Italian fashion designer
Born: Florence, Italy, circa 1955. Education: Studied at the Istituto Tessile Butti in Prato; degree in economics and commerce from Florence University. Career: Worked for Italian firms Domitilla, Lebole, Erreuno; established own label ready-to-wear, 1979, Milan; launched leather goods and accessory line, 1981; introduced men's jeans and sportswear, 1982; introduced ladies' jeans and sportswear, 1985; introduced activewear and lingerie lines, 1988. Awards: The Oner Best Designer award, Milan, 1983; Catherine de Medici Perfume award, Milan, 1986. Address: Via della Spiga 31, 20121 Milan, Italy.
"Gian Marco Venturi: Gessati et Jabot," Donna (Milan), 7 August 1987.
Muritti, Elisabetta, "Venturing on His Own," in Donna, March 1989.
"Italy's Coolest Shades: Maurizio Marcolin," in WWD Italy Supplement, January 1997.
"Manufacturers and Distributors," in Cosmetics International, 10 January 1997.
"Italy: Room for Improvement," in European Cosmetic Markets, May 1999.
"Gian Marco Venturi," available online at www.insurance-y2k.com , 14 October 2001.
"Gian Marco Venturi," online at Fashion Video, www.albertodellorto.com , 14 October 2001.
"Gian Marco Venturi," online at Moda Online, www.modaonline.it , 14 October 2001.
Gian Marco Venturi worked for many companies as a designer and stylist before his own ready-to-wear label was launched in 1979. Born in Florence, Italy, he attended the Istituto Tessile Butti in Prato, then took a degree in business and economics at the University of Florence. He did not enter the fashion business until 1974, when he was 19, instead, he spent time traveling the world, gaining a rich variety of cultural and aesthetic experience that has provided useful inspiration for his subsequent design career.
Venturi first began designing for a firm called Domitilla. The company produced jersey clothes very much in the style of Emilio Pucci. It was Venturi's task to update the range and give it the right look for the mid-1970s. The first collection was shown in the Palazzo Pitti in Florence. He then went on to work on leather garments (leather has always been a strong feature in his work) for Sander's, while at the same time he also designed knitwear for Beba. Graziella Ronchi hired Venturi in 1979 to design for her Erreuno collections. Working with the company for six seasons, it was Venturi who helped develop and establish the soft, neutral look combined with architectural correctness for which the company became known.
Venturi's women's ready-to-wear has always been stylish and expensive—sexy, sometimes suggestive, sometimes blatant or tarty. His sensuous side is perhaps best exemplified in his autumn-winter 1989-90 collection. A masculine, black snakeskin jacket with astrakhan collar and cuffs was belted over black trousers and sweater, highlighted with a white shirt collar. Black snakeskin gloves, dark glasses, and a model with a short black bob gave the impression of Louise Brooks on a black and white aviation excursion. Dark glasses were the distinctive accessory running through a collection that also included fit and flare double-breasted coats with astrakhan cuffs, then, in a softer vein, reversible cashmere with huge shawl collars and patch pockets in sand and warm gray.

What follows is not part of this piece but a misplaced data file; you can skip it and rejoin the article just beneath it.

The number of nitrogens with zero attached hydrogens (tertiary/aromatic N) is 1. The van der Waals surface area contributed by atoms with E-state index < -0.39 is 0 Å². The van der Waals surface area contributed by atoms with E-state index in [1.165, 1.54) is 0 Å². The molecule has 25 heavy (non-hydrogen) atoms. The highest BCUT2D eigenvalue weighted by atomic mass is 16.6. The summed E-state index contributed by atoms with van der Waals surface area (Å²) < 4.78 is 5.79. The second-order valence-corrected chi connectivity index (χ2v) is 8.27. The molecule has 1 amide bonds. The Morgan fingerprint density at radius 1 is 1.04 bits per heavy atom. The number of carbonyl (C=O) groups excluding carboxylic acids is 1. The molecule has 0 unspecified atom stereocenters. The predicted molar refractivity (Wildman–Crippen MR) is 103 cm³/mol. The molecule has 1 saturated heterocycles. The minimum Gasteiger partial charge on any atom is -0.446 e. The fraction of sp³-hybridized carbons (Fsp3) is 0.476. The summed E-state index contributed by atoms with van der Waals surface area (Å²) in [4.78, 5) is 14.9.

Another distinctive Venturi ready-to-wear collection was spring-summer 1993. It featured hipster chain mail belts slung over skirts and tabards in a red, white, and blue color palette. There were blue leather safari jackets, boldly printed Capri trousers, skinny ribbed knits with chain mail embroidery, topped off with gold leather jerkins, belts, and lots of gold jewelry. It was a fun, dynamic, swingy look suggesting a star or opera diva lost in Miami and featured favorite fabrics such as white lace and organza.
Venturi's menswear is usually classic and traditional but is sometimes highlighted by a touch of ornamentation, such as crests and stars lifted from the naval styles or a gold ribbon-embroidered waistcoat. The clothes are disciplined and produced in seasonal colors. Favorite fabrics include linens, flannels, and gabardines. Sober jackets, waistcoats, close-fitting trousers, and blouses are the main separates, coordinated to create these looks.
Venturi has also produced lines of leather garments, jeans, casual clothing, sportswear, and perfume, all marked by the label Gian Marco Venturi Made in Italy in black on a white ground. He has been awarded several prizes during his career, including the Oner for best designer of 1983 and the Catherine de Medici prize for the greatest sales of men's aftershave in 1986. The company moved from Florence in 1983 and began occupying studios on the prestigious Via della Spiga in Milan.
For spring/summer 1997, Venturi focused on a folk-based palette of lavender blue, violet, royal blue, and Irish green in solids, stripes, and mixed tones pearlized to give his suits an air of informality. His chose blocky, undarted shaping in stretch fabric and revived the cadet look in traditional blazers with pocket insignia. His choices of viscose acetate, cotton acetate, and wool viscose crêpe with nickel buttons, zippers, and buckles supported tailored lines. Detailing with lace and grosgrain, pinstripes, checks, and chevrons revived standard black on white for a contemporary feel.
Venturi took charge of the indomitable blazer, touching up sporty styling with a military touches. For Nehru jackets, he stressed reed-matting and silk bourette. To soften jackets, he stressed a cardigan look in drapey jersey. Practical, wearable outfits in neutral tones of beige, chalk, and white suited the season. The ensemble of jackets, vests, and trousers in broiderie anglaise-style cambric added luxe to functional wardrobe standards.
updated by Mary EllenSnodgrass